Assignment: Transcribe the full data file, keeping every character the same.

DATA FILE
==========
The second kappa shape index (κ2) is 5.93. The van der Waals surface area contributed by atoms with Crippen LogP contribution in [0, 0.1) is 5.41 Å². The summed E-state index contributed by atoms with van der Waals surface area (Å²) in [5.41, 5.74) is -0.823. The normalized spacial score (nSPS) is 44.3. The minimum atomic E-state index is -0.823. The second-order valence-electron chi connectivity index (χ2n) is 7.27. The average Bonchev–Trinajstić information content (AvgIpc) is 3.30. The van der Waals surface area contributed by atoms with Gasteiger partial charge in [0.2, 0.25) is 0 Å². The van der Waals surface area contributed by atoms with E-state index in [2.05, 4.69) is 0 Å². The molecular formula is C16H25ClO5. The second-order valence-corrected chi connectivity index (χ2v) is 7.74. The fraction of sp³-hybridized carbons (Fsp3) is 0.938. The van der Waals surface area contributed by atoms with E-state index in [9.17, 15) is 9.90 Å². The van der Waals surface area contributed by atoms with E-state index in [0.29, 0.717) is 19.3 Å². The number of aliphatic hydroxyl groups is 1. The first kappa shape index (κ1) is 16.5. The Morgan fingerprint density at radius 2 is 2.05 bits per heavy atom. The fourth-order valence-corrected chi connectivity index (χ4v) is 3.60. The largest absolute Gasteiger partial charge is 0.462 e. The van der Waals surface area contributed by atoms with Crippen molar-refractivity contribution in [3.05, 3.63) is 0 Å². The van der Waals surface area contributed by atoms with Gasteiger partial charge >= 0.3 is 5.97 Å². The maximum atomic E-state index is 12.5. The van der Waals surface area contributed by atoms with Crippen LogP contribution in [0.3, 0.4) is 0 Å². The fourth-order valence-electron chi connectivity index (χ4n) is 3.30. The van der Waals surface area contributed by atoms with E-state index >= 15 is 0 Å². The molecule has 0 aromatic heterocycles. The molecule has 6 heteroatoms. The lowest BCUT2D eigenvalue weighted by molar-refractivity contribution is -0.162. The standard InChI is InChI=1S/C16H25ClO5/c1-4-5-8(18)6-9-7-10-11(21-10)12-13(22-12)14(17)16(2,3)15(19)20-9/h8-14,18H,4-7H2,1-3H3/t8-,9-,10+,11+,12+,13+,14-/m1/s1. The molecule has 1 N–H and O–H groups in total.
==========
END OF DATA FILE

The second kappa shape index (κ2) is 5.93. The van der Waals surface area contributed by atoms with Crippen LogP contribution in [0, 0.1) is 5.41 Å². The summed E-state index contributed by atoms with van der Waals surface area (Å²) in [5.41, 5.74) is -0.823. The normalized spacial score (nSPS) is 44.3. The minimum atomic E-state index is -0.823. The second-order valence-electron chi connectivity index (χ2n) is 7.27. The average Bonchev–Trinajstić information content (AvgIpc) is 3.30. The van der Waals surface area contributed by atoms with Gasteiger partial charge in [0.2, 0.25) is 0 Å². The van der Waals surface area contributed by atoms with E-state index in [2.05, 4.69) is 0 Å². The molecular formula is C16H25ClO5. The second-order valence-corrected chi connectivity index (χ2v) is 7.74. The fraction of sp³-hybridized carbons (Fsp3) is 0.938. The van der Waals surface area contributed by atoms with E-state index in [9.17, 15) is 9.90 Å². The van der Waals surface area contributed by atoms with E-state index in [0.29, 0.717) is 19.3 Å². The number of aliphatic hydroxyl groups is 1. The first kappa shape index (κ1) is 16.5. The Morgan fingerprint density at radius 2 is 2.05 bits per heavy atom. The fourth-order valence-corrected chi connectivity index (χ4v) is 3.60. The largest absolute Gasteiger partial charge is 0.462 e. The van der Waals surface area contributed by atoms with Crippen molar-refractivity contribution in [3.05, 3.63) is 0 Å². The van der Waals surface area contributed by atoms with Gasteiger partial charge >= 0.3 is 5.97 Å². The maximum atomic E-state index is 12.5. The van der Waals surface area contributed by atoms with Crippen LogP contribution in [0.3, 0.4) is 0 Å². The fourth-order valence-electron chi connectivity index (χ4n) is 3.30. The van der Waals surface area contributed by atoms with E-state index >= 15 is 0 Å². The molecule has 0 aromatic heterocycles. The molecule has 6 heteroatoms. The lowest BCUT2D eigenvalue weighted by molar-refractivity contribution is -0.162. The standard InChI is InChI=1S/C16H25ClO5/c1-4-5-8(18)6-9-7-10-11(21-10)12-13(22-12)14(17)16(2,3)15(19)20-9/h8-14,18H,4-7H2,1-3H3/t8-,9-,10+,11+,12+,13+,14-/m1/s1. The molecule has 1 N–H and O–H groups in total.